GENEVA – U.S. Secretary of State John Kerry and five foreign ministers joined the Iran nuclear talks Saturday, cautioning there were no guarantees their participation would be enough to seal a deal to curb Tehran’s atomic program.
The goal is a six-month agreement to freeze Iran’s nuclear program while offering incentives through limited sanctions relief. If the interim deal holds, the parties would negotiate final stage deals to ensure Iran does not build nuclear weapons.
But it was unclear whether the current round, which began Wednesday, would produce any first-stage deal.
British Foreign Secretary William Hague spoke of “very difficult negotiations,” saying “narrow gaps” remain on the same issues that blocked agreement at the last round earlier this month.
“We’re not here because things are necessarily finished,” Hague told reporters. “We’re here because they’re difficult, and they remain difficult.”
Kerry and his counterparts from Russia, Britain, France, China and Germany headed for Geneva after diplomats said Friday that Iranian Foreign Minister Mohammad Javad Zarif and top European Union diplomat Catherine Ashton had made progress on a key sticking point — Iran’s claim to the right to produce nuclear fuel through uranium enrichment.
Details were not released but it appeared the two sides were trying to reconcile Tehran’s insistence that it has a right to enrich for peaceful purposes while assuaging fears that it was secretly trying to build a bomb, a charge Iran denies.
As the talks entered an intensive phase, Chinese Foreign Ministry spokesman Hong Lei said the negotiations had reached “the final moment,” according to China’s official Xinhua News Agency.
Others were less upbeat.
Germany’s Foreign Minister Guido Westerwelle spoke of “a realistic chance” for a deal, “but there is still a lot of work to do.” Russian Deputy Foreign Minister Sergei Ryabkov told the RIA-Novosti news agency that negotiations were very close to a breakthrough but “unfortunately, I cannot say that there is assurance of achieving this breakthrough.”
French Foreign Minister Laurent Fabius told reporters he wanted “a deal — but a solid deal — and I am here to work toward that end.”
France’s concern that the negotiators were rushing into a flawed deal with Iran helped delay an agreement during a session nearly two weeks ago. Other obstacles include Iran’s plutonium reactor under construction in Arak as well as a formula for providing limited sanctions relief without weakening international leverage against Iran.
Zarif appeared to allude to the toughening of demands after France’s intervention. Iran’s Mehr news agency quoted him as saying that at the earlier talks, “the two sides had agreement on issues but now it has reached a stage that there are various viewpoints and it is somehow difficult.”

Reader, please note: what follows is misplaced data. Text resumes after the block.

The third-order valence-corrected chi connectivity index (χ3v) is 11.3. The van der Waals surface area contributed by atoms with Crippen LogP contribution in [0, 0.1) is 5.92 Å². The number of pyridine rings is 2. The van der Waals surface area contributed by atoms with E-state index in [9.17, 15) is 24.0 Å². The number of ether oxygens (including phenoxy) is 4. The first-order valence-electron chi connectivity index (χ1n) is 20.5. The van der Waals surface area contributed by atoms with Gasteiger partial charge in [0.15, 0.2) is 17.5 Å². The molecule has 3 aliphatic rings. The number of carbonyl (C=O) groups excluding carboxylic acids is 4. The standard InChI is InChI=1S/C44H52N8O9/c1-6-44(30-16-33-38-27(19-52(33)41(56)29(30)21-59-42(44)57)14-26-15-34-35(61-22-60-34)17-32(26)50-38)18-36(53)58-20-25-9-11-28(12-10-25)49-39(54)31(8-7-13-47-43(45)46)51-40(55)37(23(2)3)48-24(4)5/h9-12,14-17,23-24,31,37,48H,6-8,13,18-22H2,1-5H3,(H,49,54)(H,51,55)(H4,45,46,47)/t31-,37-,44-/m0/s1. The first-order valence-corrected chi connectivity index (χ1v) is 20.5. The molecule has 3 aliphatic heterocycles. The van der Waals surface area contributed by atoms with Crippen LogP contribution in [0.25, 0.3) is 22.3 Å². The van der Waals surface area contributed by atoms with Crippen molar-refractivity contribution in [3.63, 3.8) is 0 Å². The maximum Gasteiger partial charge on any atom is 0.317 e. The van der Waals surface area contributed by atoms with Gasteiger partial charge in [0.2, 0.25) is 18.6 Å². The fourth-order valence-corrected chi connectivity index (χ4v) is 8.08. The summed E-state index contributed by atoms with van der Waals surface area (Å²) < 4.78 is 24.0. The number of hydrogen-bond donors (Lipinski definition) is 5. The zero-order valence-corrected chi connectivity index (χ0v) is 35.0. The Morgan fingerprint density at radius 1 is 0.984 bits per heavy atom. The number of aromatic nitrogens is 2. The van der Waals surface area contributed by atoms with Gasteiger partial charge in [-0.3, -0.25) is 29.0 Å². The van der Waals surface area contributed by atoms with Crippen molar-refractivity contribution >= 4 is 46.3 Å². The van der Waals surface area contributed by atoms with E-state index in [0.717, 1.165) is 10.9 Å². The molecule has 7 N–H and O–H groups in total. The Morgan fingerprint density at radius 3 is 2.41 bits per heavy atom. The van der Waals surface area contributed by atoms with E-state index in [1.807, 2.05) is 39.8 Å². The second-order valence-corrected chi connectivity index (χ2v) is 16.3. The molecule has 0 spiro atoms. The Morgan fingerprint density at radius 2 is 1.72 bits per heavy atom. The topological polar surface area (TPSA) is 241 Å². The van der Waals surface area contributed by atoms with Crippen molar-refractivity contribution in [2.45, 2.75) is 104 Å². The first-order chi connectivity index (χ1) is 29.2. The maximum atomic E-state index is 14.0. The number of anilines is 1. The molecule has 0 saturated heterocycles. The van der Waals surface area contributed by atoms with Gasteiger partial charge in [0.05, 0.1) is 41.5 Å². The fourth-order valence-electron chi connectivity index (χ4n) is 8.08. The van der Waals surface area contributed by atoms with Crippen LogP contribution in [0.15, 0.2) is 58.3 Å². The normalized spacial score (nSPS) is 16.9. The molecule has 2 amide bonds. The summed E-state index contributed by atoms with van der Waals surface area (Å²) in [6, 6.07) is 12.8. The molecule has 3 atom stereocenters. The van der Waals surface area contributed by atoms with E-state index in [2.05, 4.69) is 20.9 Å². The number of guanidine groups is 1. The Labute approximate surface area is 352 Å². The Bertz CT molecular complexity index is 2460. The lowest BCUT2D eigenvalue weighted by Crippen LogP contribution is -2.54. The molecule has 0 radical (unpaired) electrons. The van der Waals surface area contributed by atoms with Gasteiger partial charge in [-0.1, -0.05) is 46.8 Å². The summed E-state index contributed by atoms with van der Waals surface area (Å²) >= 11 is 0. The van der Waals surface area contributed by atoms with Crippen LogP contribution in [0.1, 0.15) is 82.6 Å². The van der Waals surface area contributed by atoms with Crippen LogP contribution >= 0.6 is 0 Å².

Enrichment is a hot-button issue because it can be used both to make reactor fuel and nuclear weapons.
Iran argues it is enriching only for power and scientific and medical purposes, and says it has no interest in nuclear arms. Washington and its allies point to Tehran’s earlier efforts to hide enrichment and allege it worked on developing such weapons.
Iran has insisted on that right throughout almost a decade of mostly fruitless negotiations. But Zarif last weekend indicated that Tehran is ready to sign a deal that does not expressly state that claim.
Iranian hard-liners are suspicious of talk of nuclear compromise since moderate President Hassan Rouhani took office in September, fearing his team will give not get enough in terms of sanctions relief over the six months of any first-stage agreement.
Several U.S. senators — both Democrat and Republican — have voiced displeasure with the parameters of the potential agreement, arguing that the U.S. and its partners are offering too much for something short of a full freeze on uranium enrichment.
On Wednesday, Iran’s supreme leader, Ayatollah Ali Khamenei, said his country would never compromise on “red lines.” Since then, Tehran has publicly reverted to its original stance — that the six powers must recognize uranium enrichment as Iran’s right, despite strong opposition by Israel and within the U.S. Congress.
Still, comments from Iranian officials in Geneva indicated that reverting to tough talk on enrichment may be at least partially meant for home consumption.
In Geneva, a senior Iranian negotiator said the Iranian claim to the right to enrich did not need to be explicitly recognized in any initial deal, despite Khamenei’s comment, adding that the supreme leader was not planning to intervene in the talks. He did suggest, however, that language on that point remained difficult and that there were other differences.
The negotiator demanded anonymity because he was not allowed to discuss the confidential talks.